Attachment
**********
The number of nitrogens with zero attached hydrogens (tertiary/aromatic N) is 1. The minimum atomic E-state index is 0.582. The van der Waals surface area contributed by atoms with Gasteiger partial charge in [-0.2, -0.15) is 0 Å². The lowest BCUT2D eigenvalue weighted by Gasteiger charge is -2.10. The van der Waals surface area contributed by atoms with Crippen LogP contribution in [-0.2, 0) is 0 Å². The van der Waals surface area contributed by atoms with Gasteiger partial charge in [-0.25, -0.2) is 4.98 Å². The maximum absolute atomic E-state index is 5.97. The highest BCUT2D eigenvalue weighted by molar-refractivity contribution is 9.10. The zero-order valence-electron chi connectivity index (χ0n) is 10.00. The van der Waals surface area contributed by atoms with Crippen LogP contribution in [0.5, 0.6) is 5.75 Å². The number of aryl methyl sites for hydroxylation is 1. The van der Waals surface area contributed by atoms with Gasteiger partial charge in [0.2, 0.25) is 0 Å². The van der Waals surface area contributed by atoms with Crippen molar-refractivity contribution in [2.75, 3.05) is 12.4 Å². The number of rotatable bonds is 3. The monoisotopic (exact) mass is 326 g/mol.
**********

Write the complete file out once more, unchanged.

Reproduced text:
The number of nitrogens with zero attached hydrogens (tertiary/aromatic N) is 1. The minimum atomic E-state index is 0.582. The van der Waals surface area contributed by atoms with Gasteiger partial charge in [-0.2, -0.15) is 0 Å². The lowest BCUT2D eigenvalue weighted by Gasteiger charge is -2.10. The van der Waals surface area contributed by atoms with Crippen LogP contribution in [-0.2, 0) is 0 Å². The van der Waals surface area contributed by atoms with Gasteiger partial charge in [-0.25, -0.2) is 4.98 Å². The maximum absolute atomic E-state index is 5.97. The highest BCUT2D eigenvalue weighted by molar-refractivity contribution is 9.10. The zero-order valence-electron chi connectivity index (χ0n) is 10.00. The van der Waals surface area contributed by atoms with Crippen LogP contribution in [0.5, 0.6) is 5.75 Å². The number of aryl methyl sites for hydroxylation is 1. The van der Waals surface area contributed by atoms with Gasteiger partial charge in [0.2, 0.25) is 0 Å². The van der Waals surface area contributed by atoms with Crippen molar-refractivity contribution in [2.75, 3.05) is 12.4 Å². The number of rotatable bonds is 3. The monoisotopic (exact) mass is 326 g/mol.